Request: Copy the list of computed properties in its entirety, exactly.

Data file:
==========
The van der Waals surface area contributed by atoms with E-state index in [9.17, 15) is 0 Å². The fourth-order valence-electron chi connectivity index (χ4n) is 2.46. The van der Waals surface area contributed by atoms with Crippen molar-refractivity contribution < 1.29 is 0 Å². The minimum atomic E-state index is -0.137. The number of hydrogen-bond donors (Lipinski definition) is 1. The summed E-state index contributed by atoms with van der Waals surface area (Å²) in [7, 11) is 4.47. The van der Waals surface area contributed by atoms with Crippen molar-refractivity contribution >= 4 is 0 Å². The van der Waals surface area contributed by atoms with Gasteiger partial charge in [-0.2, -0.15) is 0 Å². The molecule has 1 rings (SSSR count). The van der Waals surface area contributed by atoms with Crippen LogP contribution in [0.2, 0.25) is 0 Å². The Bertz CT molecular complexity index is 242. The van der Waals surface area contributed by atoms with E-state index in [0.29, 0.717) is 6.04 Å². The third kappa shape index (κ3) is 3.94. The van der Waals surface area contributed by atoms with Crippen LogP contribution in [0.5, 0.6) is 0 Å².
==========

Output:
The van der Waals surface area contributed by atoms with E-state index in [9.17, 15) is 0 Å². The fourth-order valence-electron chi connectivity index (χ4n) is 2.46. The van der Waals surface area contributed by atoms with Crippen molar-refractivity contribution < 1.29 is 0 Å². The minimum atomic E-state index is -0.137. The number of hydrogen-bond donors (Lipinski definition) is 1. The summed E-state index contributed by atoms with van der Waals surface area (Å²) in [7, 11) is 4.47. The van der Waals surface area contributed by atoms with Crippen molar-refractivity contribution >= 4 is 0 Å². The van der Waals surface area contributed by atoms with Gasteiger partial charge in [-0.2, -0.15) is 0 Å². The molecule has 1 rings (SSSR count). The van der Waals surface area contributed by atoms with Crippen LogP contribution in [0.2, 0.25) is 0 Å². The Bertz CT molecular complexity index is 242. The van der Waals surface area contributed by atoms with E-state index in [0.29, 0.717) is 6.04 Å². The third kappa shape index (κ3) is 3.94. The van der Waals surface area contributed by atoms with Crippen LogP contribution in [0.5, 0.6) is 0 Å².